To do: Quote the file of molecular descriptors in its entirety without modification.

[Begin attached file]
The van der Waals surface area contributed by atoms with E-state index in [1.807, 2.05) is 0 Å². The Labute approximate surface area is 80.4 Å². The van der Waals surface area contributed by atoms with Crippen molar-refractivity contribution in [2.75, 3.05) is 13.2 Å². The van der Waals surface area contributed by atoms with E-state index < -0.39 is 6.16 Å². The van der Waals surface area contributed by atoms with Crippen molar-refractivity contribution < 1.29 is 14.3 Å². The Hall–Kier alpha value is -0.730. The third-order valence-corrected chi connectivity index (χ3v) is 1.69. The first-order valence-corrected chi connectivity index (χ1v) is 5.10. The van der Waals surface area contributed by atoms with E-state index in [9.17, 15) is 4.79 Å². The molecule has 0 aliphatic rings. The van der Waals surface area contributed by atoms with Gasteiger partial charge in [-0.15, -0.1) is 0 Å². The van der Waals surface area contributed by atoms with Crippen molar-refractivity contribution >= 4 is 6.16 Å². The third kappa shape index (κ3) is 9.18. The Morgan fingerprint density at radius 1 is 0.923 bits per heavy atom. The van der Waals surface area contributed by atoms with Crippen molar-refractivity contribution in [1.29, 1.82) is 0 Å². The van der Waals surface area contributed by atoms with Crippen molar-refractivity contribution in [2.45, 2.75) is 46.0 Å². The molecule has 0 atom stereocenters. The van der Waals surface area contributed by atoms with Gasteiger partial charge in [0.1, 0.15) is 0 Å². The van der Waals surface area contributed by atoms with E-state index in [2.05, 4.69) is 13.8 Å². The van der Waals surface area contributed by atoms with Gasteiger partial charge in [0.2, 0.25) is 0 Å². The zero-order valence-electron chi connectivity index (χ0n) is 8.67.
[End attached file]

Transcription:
The van der Waals surface area contributed by atoms with E-state index in [1.807, 2.05) is 0 Å². The Labute approximate surface area is 80.4 Å². The van der Waals surface area contributed by atoms with Crippen molar-refractivity contribution in [2.75, 3.05) is 13.2 Å². The van der Waals surface area contributed by atoms with E-state index < -0.39 is 6.16 Å². The van der Waals surface area contributed by atoms with Crippen molar-refractivity contribution < 1.29 is 14.3 Å². The Hall–Kier alpha value is -0.730. The third-order valence-corrected chi connectivity index (χ3v) is 1.69. The first-order valence-corrected chi connectivity index (χ1v) is 5.10. The van der Waals surface area contributed by atoms with E-state index in [9.17, 15) is 4.79 Å². The molecule has 0 aliphatic rings. The van der Waals surface area contributed by atoms with Gasteiger partial charge in [-0.15, -0.1) is 0 Å². The van der Waals surface area contributed by atoms with Crippen molar-refractivity contribution >= 4 is 6.16 Å². The third kappa shape index (κ3) is 9.18. The Morgan fingerprint density at radius 1 is 0.923 bits per heavy atom. The van der Waals surface area contributed by atoms with Crippen molar-refractivity contribution in [1.29, 1.82) is 0 Å². The van der Waals surface area contributed by atoms with Crippen molar-refractivity contribution in [2.45, 2.75) is 46.0 Å². The molecule has 0 atom stereocenters. The van der Waals surface area contributed by atoms with Gasteiger partial charge in [0.1, 0.15) is 0 Å². The van der Waals surface area contributed by atoms with E-state index in [2.05, 4.69) is 13.8 Å². The van der Waals surface area contributed by atoms with Gasteiger partial charge in [0.2, 0.25) is 0 Å². The zero-order valence-electron chi connectivity index (χ0n) is 8.67.